Cher is the Queen of Emoji even if she isn’t [Data analysis]
It is universally recognized by experts that Cher is the Queen of Emoji. (Hail, Cher.)
But as far as I know, no one has (a) performed an actual analysis to prove this, nor has anyone (b) performed an adequate interpretive dance to Dark Lady. I once tried to tackle (b) at a retreat near Big Sur, but today my focus is (a).
Maybe you’re not the biggest Cher fan. Fine, I guess. The post still offers stuff about the statistics and linguistics of emoji. And it has the predilections of lots of other celebrities: singers, actors, athletes, authors. And Donald Trump.
You can also find a bazillion other emoji articles here.
Style👡 and a sense📡 of the 👑💃🏽queen💃🏽👑
Let’s get started with a Cher tweet that I’ve chosen almost-at-random:
It stands as a pretty good representation of what Cher does that makes her stand out as stylistically different than most other people:
- ALL CAPS — Cher varies capitalization, but all caps are much more common for her than others
- Length — These days, Cher’s tweets are consistently among the longest; Cher’s tweets are around 137 characters, while DJ Khaled’s are 79, Chelsea Manning’s are typically 55 and Kyle MacLachlan’s are 56. Across 55 celebrities, a median length of 73 characters is typical. Among all 55 celebrities, Cher consistently packs in the most characters.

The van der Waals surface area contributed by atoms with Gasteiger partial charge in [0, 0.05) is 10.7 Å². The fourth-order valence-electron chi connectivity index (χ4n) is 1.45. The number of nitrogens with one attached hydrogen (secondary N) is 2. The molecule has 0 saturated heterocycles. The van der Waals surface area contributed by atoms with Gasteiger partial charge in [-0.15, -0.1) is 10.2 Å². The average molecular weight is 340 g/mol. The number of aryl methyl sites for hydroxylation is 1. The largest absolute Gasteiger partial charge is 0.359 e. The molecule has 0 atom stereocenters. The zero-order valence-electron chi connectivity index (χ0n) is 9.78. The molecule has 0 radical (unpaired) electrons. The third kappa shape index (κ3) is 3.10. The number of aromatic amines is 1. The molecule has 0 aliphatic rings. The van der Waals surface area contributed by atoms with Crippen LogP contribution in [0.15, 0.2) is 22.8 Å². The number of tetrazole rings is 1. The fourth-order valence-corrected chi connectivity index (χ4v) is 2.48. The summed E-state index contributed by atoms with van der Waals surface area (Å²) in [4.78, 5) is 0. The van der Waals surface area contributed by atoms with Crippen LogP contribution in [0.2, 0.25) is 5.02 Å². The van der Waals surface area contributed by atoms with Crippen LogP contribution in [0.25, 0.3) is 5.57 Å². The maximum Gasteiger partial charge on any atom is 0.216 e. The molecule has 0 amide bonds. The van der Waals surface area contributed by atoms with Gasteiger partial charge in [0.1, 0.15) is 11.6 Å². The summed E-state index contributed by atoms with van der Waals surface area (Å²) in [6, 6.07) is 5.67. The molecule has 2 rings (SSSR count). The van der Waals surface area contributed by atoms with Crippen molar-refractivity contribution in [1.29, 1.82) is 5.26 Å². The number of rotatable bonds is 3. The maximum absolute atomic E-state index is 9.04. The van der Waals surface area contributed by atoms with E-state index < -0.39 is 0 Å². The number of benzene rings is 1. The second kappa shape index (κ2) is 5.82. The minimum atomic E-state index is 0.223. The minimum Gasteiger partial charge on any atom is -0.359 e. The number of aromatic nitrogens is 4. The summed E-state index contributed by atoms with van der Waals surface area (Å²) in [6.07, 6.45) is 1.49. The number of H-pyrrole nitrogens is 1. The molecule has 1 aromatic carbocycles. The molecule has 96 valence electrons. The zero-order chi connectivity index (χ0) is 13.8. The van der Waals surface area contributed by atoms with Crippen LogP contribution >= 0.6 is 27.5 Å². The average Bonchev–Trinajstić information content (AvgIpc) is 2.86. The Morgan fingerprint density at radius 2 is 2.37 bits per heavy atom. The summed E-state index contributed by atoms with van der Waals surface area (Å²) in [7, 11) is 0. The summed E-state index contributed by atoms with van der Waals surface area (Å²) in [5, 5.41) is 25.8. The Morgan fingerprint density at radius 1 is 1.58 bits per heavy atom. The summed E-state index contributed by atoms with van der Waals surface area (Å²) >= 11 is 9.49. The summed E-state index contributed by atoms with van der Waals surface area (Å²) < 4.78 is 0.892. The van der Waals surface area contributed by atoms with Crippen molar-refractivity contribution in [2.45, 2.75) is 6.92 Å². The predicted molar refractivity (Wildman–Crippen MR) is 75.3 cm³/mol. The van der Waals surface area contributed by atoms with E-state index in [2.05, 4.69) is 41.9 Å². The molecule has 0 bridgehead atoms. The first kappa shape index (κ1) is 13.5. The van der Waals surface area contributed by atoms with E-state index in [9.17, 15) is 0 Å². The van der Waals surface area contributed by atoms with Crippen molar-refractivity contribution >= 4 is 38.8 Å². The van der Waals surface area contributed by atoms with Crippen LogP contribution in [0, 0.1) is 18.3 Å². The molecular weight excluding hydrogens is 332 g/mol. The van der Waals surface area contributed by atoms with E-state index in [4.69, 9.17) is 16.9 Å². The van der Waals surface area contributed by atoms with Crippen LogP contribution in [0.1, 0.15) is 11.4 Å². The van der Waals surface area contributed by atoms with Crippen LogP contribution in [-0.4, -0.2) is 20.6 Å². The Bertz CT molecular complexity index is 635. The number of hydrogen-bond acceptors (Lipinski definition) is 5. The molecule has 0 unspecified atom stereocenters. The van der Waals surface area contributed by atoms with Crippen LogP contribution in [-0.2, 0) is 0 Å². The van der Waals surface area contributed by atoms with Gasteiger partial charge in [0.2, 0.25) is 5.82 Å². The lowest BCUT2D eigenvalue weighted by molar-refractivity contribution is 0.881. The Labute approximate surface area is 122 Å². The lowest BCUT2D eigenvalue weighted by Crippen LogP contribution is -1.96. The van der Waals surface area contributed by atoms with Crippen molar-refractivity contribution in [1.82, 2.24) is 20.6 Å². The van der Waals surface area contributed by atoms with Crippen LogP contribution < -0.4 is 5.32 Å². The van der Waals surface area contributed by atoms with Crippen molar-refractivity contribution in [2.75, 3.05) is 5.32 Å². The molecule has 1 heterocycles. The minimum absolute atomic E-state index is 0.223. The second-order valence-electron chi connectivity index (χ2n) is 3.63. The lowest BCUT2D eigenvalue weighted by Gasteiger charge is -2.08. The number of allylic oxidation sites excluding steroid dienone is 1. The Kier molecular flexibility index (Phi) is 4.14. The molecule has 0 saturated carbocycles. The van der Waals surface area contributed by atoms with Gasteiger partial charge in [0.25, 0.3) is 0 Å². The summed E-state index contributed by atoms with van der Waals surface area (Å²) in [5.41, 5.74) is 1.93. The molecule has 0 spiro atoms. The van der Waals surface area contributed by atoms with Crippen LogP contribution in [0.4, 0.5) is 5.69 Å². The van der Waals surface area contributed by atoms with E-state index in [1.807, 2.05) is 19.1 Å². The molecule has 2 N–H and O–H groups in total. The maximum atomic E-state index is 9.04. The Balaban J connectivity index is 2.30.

- Spacing — Cher routinely cuts out unnecessary spaces like the ones after punctuation
- Homophonous abbreviation — this is just my fancy way of saying she uses “2” for “to”
- Dropped apostrophes — so far in 2017 Cher has 18 he’s and 75 hes, same basic ratios for she’s/shes and i’m/im
But this post is (mostly) about emoji, so what’s happening there? There are five emoji in the post — that’s a lot of emoji and none of them are repeats, which is unusual. Three of these emoji are especially interesting:
- 🚽 — Cher has come to use this to refer to Donald Trump (a man SHE DOES NOT LIKE). Emoji often function as a kind of ornamentation or paralinguistic signal like facial expression or intonation in face-to-face interactions. But here, Cher has put a clitic s on it, which is a fancy way of saying that Cher is treating 🚽 as a word. I’ve seen other people use emoji as terms of reference, but this is commonly done for people who are close — romantic partners or teammates (you probably need to check out Didi Gregorius of the Yankees). And of course, there’s also fans of Beyonce who use 👑🐝. One thing that you’ll see throughout this post is celebrities looking for some other way to refer to Donald Trump that doesn’t actually use his name.
- 🔥 — this is one of the most popular emojis for celebrities to use, though here, Cher seems to be using it as a substitute for the adjective flaming. Consider uses by Nicki Minaj, Snoop Dogg, DJ Khaled, Chad Johnson, Chelsea Peretti, Chelsea Manning, Kyle MacLachlan, and William Shatner. Those are all fairly expressive “paralinguistic” uses. But Cher is more likely than most others to treat 🔥 as a word. You can see a bit of something similar here in Lena Dunham and Dwayne Johnson’s 🔥=on fire or Alyssa Milano’s semi-ornamental 🔥=terminate from employment. Though I haven’t seen others do what Cher does here where she adds a past tense marker to talk about Republicans fiddling while Rome 🔥🔥’d. Wordiness!